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Homework Help: Radiation from a moving charge

  1. Oct 25, 2012 #1
    1. The problem statement
    The problem is from the textbook Mathematics for Physicist by S.M. Lea. it's problem 2.35

    The power radiated per unit solid angle by a charge undergoing simple harmonic motion is

    [itex] \frac{dP}{dΩ} = K \sin^{2}θ \frac{cos^{2}(ωt)}{(1+β \cosθ \sin(ωt))^{5}}[/itex]

    where the constant K is

    [itex]K=\frac{e^{2}~c~β^{4}}{4~\pi~a^{2}}[/itex]

    and

    [itex]β=\frac{a\omega}{c}[/itex]

    is the amplitude/c. Using the Residue Theorem, perform the time average over one period to show that

    [itex]\left\langle \frac{dP}{dΩ} \right\rangle = \frac{K}{8}\sin^{2}\theta \frac{4+\beta ^{2}\cos^{2}\theta}{(1-\beta^{2}\cos^{2}\theta)^{10}}[/itex]
    [itex] \textit{}[/itex]

    2. Relevant equations


    [itex]\cos\theta=\frac{1}{2}\left( z +\frac{1}{z}\right)[/itex]​


    [itex]\sin\theta=\frac{1}{2i}\left( z -\frac{1}{z}\right)[/itex]

    where [itex]z=e^{i\theta}[/itex]

    Residue theorem:

    [itex]\oint_{C}f~dz = 2\pi i \sum Resf(z_{n})[/itex]​


    3. The attempt at a solution

    the time average of a function f(t) is

    [itex]\frac{1}{T}\int_{0}^{T}f(t)[/itex]

    My guess is that I have to convert the integral over time to an integral over θ and than convert it to an integral on the complex unit circle using the formula converting cosθ and sinθ to z. I can then do the integral using the Residue theorem

    So i first converted it into an integral over theta

    since [itex]\omega = \stackrel{~.}{\theta}[/itex]


    [itex] K \sin^{2}θ \frac{cos^{2}(ωt)}{(1+β \cosθ \sin(ωt))^{5}}dt [/itex]

    [itex] = K \sin^{2}θ \frac{cos^{2}(ωt)}{(1+β \cosθ \sin(ωt))^{5}} \frac{d\theta}{\omega}[/itex]

    However I'm stuck with the term ωt in the sin and cos and I don't know how to convert them into theta. Since the speed is not constant in simple harmonic motion, I can't simply say ωt = θ. I also don't think I can say that ωt is constant with respect to theta.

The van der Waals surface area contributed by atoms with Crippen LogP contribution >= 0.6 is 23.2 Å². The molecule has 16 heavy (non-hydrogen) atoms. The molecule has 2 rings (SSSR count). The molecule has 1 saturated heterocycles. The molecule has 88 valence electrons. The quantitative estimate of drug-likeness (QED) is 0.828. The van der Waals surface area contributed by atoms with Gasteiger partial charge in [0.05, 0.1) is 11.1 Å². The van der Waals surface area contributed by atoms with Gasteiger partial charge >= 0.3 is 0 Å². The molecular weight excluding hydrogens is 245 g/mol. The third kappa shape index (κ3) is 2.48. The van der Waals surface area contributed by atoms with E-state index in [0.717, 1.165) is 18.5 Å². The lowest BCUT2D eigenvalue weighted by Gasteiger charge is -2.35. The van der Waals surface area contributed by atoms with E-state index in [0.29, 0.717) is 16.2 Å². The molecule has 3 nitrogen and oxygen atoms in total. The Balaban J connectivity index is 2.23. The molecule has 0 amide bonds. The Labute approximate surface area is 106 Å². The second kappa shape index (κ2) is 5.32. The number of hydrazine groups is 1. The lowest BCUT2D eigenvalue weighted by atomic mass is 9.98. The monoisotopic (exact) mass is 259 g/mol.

2. jcsd
  3. Oct 25, 2012 #2

    gabbagabbahey

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    No, in the given radiation law, [itex]\theta[/itex] is the angle between the axis of the charged particles motion and the point at which the radiation is measured (the field point), while [itex]\omega[/itex] is the angular frequency of its motion. The two quantities are completely independent.

    Instead, just use the substitution [itex]z\equiv e^{i\omega t}[/itex].
     
  4. Oct 26, 2012 #3
    Thanks a lot i got it !
     
  5. Oct 26, 2012 #4

    TSny

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    In case this thread is referred to in the future, I believe the power of 10 written above should be corrected to 7/2 (see for example Jackson's text, 2nd edition, problem 14.5). So

    [itex]\left\langle \frac{dP}{dΩ} \right\rangle = \frac{K}{8}\sin^{2}\theta \frac{4+\beta ^{2}\cos^{2}\theta}{(1-\beta^{2}\cos^{2}\theta)^{7/2}}[/itex]
    [itex] \textit{}[/itex]
     
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